Regulated heat networks are set to play an increasingly important role in UK social housing, private and commercial property and energy sectors.

Heat Networks

Heat Networks (HNs) include both communal heating, which(heats multiple consumers in the same building, and district heating, which heats multiple buildings. The key elements are:

  • a single source of heat generation, which is often also a source of electricity generation. For example solar, wind or waste incineration may produce both
  • a network of pipes sharing the heat (or coolant), usually as water
  • an interface between the network and consumer

HNs offer a number of potential ‘wins’ for housing associations, policy makers and consumers:

  • ‘heat currently accounts for one third of UK carbon emissions. Substituting ’green’ communal generation in place of millions of individual gas boilers helps to tackle this
  • as part of the ’energy transition’, combined with electricity generation, they allow for local and flexible energy generation and consumption, as well as addressing fuel poverty
  • they allow developers to satisfy planners’ environmental targets and can open up new revenue streams, or reduce utility costs, for owners and tenants

Current arrangements

For design and construction CP1 Heat networks: Code of Practice for the UK produced by The Chartered Institution of Building Services Engineers and the Association for Decentralised Energy sets minimum, but voluntary, standards and suggests best practice in relation to HN design, construction, commissioning and operation.

For ’heat suppliers’ (eg landlords) The Heat Network (Metering and Billing) Regulations 2014 sets out legal requirements on matters such as:

  • notifying government of HNs
  • installing meters
  • billing for heat

The regulations also provide for civil and potentially criminal sanctions.

For providers/landlords and tenants/customers the voluntary Heat Trust Scheme effectively mirrors the requirements placed on gas and electricity suppliers and the consumer protections given to more traditional energy network consumers, as policed by Ofgem.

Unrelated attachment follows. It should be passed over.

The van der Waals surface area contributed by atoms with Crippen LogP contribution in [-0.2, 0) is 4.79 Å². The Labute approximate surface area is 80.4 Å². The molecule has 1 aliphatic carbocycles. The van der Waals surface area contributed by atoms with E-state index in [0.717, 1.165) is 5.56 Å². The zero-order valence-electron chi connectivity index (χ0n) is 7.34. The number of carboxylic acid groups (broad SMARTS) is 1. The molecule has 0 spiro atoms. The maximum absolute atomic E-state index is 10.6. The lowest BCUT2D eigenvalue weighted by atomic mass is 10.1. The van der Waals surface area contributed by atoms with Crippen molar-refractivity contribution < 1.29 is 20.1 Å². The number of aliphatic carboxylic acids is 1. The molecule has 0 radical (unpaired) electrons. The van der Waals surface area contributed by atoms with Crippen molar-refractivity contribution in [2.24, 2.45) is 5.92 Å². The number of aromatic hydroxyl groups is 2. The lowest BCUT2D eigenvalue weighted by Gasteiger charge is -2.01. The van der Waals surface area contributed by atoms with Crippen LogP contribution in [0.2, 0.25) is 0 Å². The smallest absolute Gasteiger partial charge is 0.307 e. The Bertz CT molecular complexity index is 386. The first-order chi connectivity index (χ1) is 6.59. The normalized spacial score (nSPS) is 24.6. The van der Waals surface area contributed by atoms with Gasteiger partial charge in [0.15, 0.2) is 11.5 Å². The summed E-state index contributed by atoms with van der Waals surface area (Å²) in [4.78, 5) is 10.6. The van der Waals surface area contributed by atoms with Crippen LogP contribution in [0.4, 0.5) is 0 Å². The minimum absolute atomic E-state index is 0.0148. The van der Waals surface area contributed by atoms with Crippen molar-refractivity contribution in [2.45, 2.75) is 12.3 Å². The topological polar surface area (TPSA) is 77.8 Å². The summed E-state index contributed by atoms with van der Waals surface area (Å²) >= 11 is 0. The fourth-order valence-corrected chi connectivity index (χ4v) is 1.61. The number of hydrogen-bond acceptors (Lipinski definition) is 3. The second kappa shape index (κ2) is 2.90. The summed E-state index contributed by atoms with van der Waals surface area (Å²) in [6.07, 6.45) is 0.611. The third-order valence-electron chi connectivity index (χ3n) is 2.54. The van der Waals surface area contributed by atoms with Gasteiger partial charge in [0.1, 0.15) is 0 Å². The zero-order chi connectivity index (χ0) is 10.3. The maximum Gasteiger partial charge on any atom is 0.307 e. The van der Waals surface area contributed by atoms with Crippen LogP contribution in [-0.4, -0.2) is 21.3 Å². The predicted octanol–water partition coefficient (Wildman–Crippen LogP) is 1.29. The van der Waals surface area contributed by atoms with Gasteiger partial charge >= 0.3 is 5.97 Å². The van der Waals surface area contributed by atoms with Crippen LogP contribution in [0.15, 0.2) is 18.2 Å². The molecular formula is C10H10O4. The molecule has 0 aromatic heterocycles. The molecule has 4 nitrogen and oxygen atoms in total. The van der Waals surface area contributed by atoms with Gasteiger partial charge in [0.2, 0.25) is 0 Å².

The scheme covers matters such as:

  • guaranteed performance standards
  • metering and billing
  • complaints handling
  • protection of consumers in a vulnerable situation

The scheme also provides for access to the energy ombudsman for binding consumer complaints resolution.

New regulation

In 2018, CMA produced a report recommending regulation of HNs by Ofgem, with a particular focus on consumer protection. CMA thought the priorities for regulation were:

  • ensuring all HN customers receive the same minimum protections
  • price controls, with ’principles-based regulation’ aiming to achieve some cost reflectivity and transparency for consumers
  • quality of service protections similar to gas and electricity customers, with particular emphasis on consumers in a vulnerable situation
  • transparency for consumers, to enable informed decisions and actionsminimum technical standards of performance and efficiency.

To add to the CMA’s list, network access for potential customers and returns on investment for network operators is a concern that Ofgem and others are alive to, as is giving HN developers similar access rights to other utilities.

All the signs are that government will accept the CMA recommendations and that in the next couple of years HNs will be regulated by Ofgem. Whilst an HN regime will differ in the details, the fundamental approach will be as it is for the gas and electricity markets.

Charging tenants for energy

It is also important to remember that Ofgem Maximum Resale Price provisions mean that landlords who re-sell gas and electricity to their tenants are prohibited from charging any more than they themselves pay for the energy. Ofgem has clarified that the prohibition does not apply for the purposes of electric vehicle charging.

You need to think about energy

HNs, and the wider energy transition (more local generation, flexibility, electric vehicles etc) offer great opportunities for developers, the social housing sector, private landlords, business innovators and tenants. It is important to be aware of the existing legal obligations and future regulatory developments.